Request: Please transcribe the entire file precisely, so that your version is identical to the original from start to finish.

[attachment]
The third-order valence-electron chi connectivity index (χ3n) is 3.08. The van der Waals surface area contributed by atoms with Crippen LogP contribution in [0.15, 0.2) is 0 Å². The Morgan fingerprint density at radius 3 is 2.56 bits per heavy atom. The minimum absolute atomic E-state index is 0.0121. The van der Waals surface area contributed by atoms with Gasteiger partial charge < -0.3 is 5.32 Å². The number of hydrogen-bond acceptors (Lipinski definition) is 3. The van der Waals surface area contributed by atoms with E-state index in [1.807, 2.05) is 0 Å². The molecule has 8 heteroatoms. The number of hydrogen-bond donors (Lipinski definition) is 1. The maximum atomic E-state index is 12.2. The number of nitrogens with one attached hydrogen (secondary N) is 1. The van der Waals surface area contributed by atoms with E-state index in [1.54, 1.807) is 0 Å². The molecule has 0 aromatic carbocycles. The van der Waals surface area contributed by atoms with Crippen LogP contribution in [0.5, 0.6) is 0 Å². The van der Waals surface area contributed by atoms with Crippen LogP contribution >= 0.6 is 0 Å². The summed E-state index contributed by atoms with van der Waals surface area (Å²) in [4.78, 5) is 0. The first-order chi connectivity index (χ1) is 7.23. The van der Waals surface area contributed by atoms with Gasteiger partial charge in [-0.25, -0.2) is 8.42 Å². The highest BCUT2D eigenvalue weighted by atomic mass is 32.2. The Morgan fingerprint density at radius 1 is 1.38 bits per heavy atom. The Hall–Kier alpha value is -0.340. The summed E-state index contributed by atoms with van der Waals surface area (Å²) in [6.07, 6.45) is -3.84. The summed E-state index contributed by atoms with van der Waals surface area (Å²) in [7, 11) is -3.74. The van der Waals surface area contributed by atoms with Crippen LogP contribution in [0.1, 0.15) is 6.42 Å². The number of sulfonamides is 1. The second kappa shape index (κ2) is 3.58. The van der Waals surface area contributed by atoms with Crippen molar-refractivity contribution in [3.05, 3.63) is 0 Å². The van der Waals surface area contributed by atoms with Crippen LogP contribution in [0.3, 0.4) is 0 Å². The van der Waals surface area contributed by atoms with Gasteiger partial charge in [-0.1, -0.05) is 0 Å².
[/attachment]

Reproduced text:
The third-order valence-electron chi connectivity index (χ3n) is 3.08. The van der Waals surface area contributed by atoms with Crippen LogP contribution in [0.15, 0.2) is 0 Å². The Morgan fingerprint density at radius 3 is 2.56 bits per heavy atom. The minimum absolute atomic E-state index is 0.0121. The van der Waals surface area contributed by atoms with Gasteiger partial charge < -0.3 is 5.32 Å². The number of hydrogen-bond acceptors (Lipinski definition) is 3. The van der Waals surface area contributed by atoms with E-state index in [1.807, 2.05) is 0 Å². The molecule has 8 heteroatoms. The number of hydrogen-bond donors (Lipinski definition) is 1. The maximum atomic E-state index is 12.2. The number of nitrogens with one attached hydrogen (secondary N) is 1. The van der Waals surface area contributed by atoms with E-state index in [1.54, 1.807) is 0 Å². The molecule has 0 aromatic carbocycles. The van der Waals surface area contributed by atoms with Crippen LogP contribution in [0.5, 0.6) is 0 Å². The van der Waals surface area contributed by atoms with Crippen LogP contribution >= 0.6 is 0 Å². The summed E-state index contributed by atoms with van der Waals surface area (Å²) in [4.78, 5) is 0. The first-order chi connectivity index (χ1) is 7.23. The van der Waals surface area contributed by atoms with Gasteiger partial charge in [-0.25, -0.2) is 8.42 Å². The highest BCUT2D eigenvalue weighted by atomic mass is 32.2. The Morgan fingerprint density at radius 1 is 1.38 bits per heavy atom. The Hall–Kier alpha value is -0.340. The summed E-state index contributed by atoms with van der Waals surface area (Å²) in [6.07, 6.45) is -3.84. The summed E-state index contributed by atoms with van der Waals surface area (Å²) in [7, 11) is -3.74. The van der Waals surface area contributed by atoms with Crippen LogP contribution in [0.1, 0.15) is 6.42 Å². The number of sulfonamides is 1. The second kappa shape index (κ2) is 3.58. The van der Waals surface area contributed by atoms with Crippen molar-refractivity contribution in [3.05, 3.63) is 0 Å². The van der Waals surface area contributed by atoms with Crippen LogP contribution in [0.3, 0.4) is 0 Å². The van der Waals surface area contributed by atoms with Gasteiger partial charge in [-0.1, -0.05) is 0 Å².